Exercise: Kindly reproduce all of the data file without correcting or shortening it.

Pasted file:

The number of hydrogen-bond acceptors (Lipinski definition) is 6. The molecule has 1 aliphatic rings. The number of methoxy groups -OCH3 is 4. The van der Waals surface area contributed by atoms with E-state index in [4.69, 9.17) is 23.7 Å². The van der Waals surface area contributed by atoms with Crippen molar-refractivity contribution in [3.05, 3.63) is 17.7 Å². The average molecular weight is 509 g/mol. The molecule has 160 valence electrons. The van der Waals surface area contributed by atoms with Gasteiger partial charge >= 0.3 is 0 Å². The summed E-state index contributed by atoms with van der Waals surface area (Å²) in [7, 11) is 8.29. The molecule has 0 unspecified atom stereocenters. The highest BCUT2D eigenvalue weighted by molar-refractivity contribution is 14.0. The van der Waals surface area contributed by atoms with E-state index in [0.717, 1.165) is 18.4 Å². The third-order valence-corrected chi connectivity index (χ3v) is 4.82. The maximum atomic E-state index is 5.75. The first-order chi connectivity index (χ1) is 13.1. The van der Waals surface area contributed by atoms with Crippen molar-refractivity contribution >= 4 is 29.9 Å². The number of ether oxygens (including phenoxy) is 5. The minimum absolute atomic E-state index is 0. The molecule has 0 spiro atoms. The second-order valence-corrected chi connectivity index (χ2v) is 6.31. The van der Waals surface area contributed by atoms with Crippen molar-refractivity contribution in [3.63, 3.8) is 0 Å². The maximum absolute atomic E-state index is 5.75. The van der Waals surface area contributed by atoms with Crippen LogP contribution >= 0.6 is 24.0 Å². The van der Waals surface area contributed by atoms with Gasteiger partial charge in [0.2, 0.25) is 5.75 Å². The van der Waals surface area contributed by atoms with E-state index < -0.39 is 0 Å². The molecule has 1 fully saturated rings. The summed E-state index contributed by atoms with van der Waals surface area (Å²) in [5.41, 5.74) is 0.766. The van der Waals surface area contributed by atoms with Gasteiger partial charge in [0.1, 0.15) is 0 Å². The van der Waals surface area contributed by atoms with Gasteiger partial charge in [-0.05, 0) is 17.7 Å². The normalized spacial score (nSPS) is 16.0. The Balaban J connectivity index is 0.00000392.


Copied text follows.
The number of hydrogen-bond acceptors (Lipinski definition) is 6. The molecule has 1 aliphatic rings. The number of methoxy groups -OCH3 is 4. The van der Waals surface area contributed by atoms with E-state index in [4.69, 9.17) is 23.7 Å². The van der Waals surface area contributed by atoms with Crippen molar-refractivity contribution in [3.05, 3.63) is 17.7 Å². The average molecular weight is 509 g/mol. The molecule has 160 valence electrons. The van der Waals surface area contributed by atoms with Gasteiger partial charge >= 0.3 is 0 Å². The summed E-state index contributed by atoms with van der Waals surface area (Å²) in [7, 11) is 8.29. The molecule has 0 unspecified atom stereocenters. The highest BCUT2D eigenvalue weighted by molar-refractivity contribution is 14.0. The van der Waals surface area contributed by atoms with E-state index in [0.717, 1.165) is 18.4 Å². The third-order valence-corrected chi connectivity index (χ3v) is 4.82. The maximum atomic E-state index is 5.75. The first-order chi connectivity index (χ1) is 13.1. The van der Waals surface area contributed by atoms with Crippen molar-refractivity contribution >= 4 is 29.9 Å². The number of ether oxygens (including phenoxy) is 5. The minimum absolute atomic E-state index is 0. The molecule has 0 spiro atoms. The second-order valence-corrected chi connectivity index (χ2v) is 6.31. The van der Waals surface area contributed by atoms with Crippen molar-refractivity contribution in [3.63, 3.8) is 0 Å². The maximum absolute atomic E-state index is 5.75. The van der Waals surface area contributed by atoms with Crippen LogP contribution >= 0.6 is 24.0 Å². The van der Waals surface area contributed by atoms with Gasteiger partial charge in [0.2, 0.25) is 5.75 Å². The van der Waals surface area contributed by atoms with E-state index < -0.39 is 0 Å². The molecule has 1 fully saturated rings. The summed E-state index contributed by atoms with van der Waals surface area (Å²) in [5.41, 5.74) is 0.766. The van der Waals surface area contributed by atoms with Gasteiger partial charge in [0.1, 0.15) is 0 Å². The van der Waals surface area contributed by atoms with Gasteiger partial charge in [-0.05, 0) is 17.7 Å². The normalized spacial score (nSPS) is 16.0. The Balaban J connectivity index is 0.00000392.